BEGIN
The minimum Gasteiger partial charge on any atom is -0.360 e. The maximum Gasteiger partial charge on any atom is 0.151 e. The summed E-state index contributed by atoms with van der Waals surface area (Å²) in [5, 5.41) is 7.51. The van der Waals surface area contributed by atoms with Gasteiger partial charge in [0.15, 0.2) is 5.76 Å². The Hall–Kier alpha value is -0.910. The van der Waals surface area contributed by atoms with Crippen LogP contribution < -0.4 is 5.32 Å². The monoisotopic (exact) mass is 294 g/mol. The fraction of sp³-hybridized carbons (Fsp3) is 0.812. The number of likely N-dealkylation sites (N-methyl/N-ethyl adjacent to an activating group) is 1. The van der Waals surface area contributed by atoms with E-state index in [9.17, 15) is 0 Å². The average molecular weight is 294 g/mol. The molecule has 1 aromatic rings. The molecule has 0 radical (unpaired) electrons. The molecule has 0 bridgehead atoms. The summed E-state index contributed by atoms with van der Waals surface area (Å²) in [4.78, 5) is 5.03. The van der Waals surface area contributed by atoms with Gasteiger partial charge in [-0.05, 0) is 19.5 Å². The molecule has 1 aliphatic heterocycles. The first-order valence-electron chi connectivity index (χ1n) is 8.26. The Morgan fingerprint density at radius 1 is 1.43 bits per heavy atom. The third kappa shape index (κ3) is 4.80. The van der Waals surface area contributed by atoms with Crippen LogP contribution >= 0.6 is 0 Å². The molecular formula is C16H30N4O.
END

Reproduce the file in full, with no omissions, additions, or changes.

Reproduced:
The minimum Gasteiger partial charge on any atom is -0.360 e. The maximum Gasteiger partial charge on any atom is 0.151 e. The summed E-state index contributed by atoms with van der Waals surface area (Å²) in [5, 5.41) is 7.51. The van der Waals surface area contributed by atoms with Gasteiger partial charge in [0.15, 0.2) is 5.76 Å². The Hall–Kier alpha value is -0.910. The van der Waals surface area contributed by atoms with Crippen LogP contribution < -0.4 is 5.32 Å². The monoisotopic (exact) mass is 294 g/mol. The fraction of sp³-hybridized carbons (Fsp3) is 0.812. The number of likely N-dealkylation sites (N-methyl/N-ethyl adjacent to an activating group) is 1. The van der Waals surface area contributed by atoms with E-state index in [9.17, 15) is 0 Å². The average molecular weight is 294 g/mol. The molecule has 1 aromatic rings. The molecule has 0 radical (unpaired) electrons. The molecule has 0 bridgehead atoms. The summed E-state index contributed by atoms with van der Waals surface area (Å²) in [4.78, 5) is 5.03. The van der Waals surface area contributed by atoms with Gasteiger partial charge in [-0.05, 0) is 19.5 Å². The molecule has 1 aliphatic heterocycles. The first-order valence-electron chi connectivity index (χ1n) is 8.26. The Morgan fingerprint density at radius 1 is 1.43 bits per heavy atom. The third kappa shape index (κ3) is 4.80. The van der Waals surface area contributed by atoms with Crippen LogP contribution >= 0.6 is 0 Å². The molecular formula is C16H30N4O.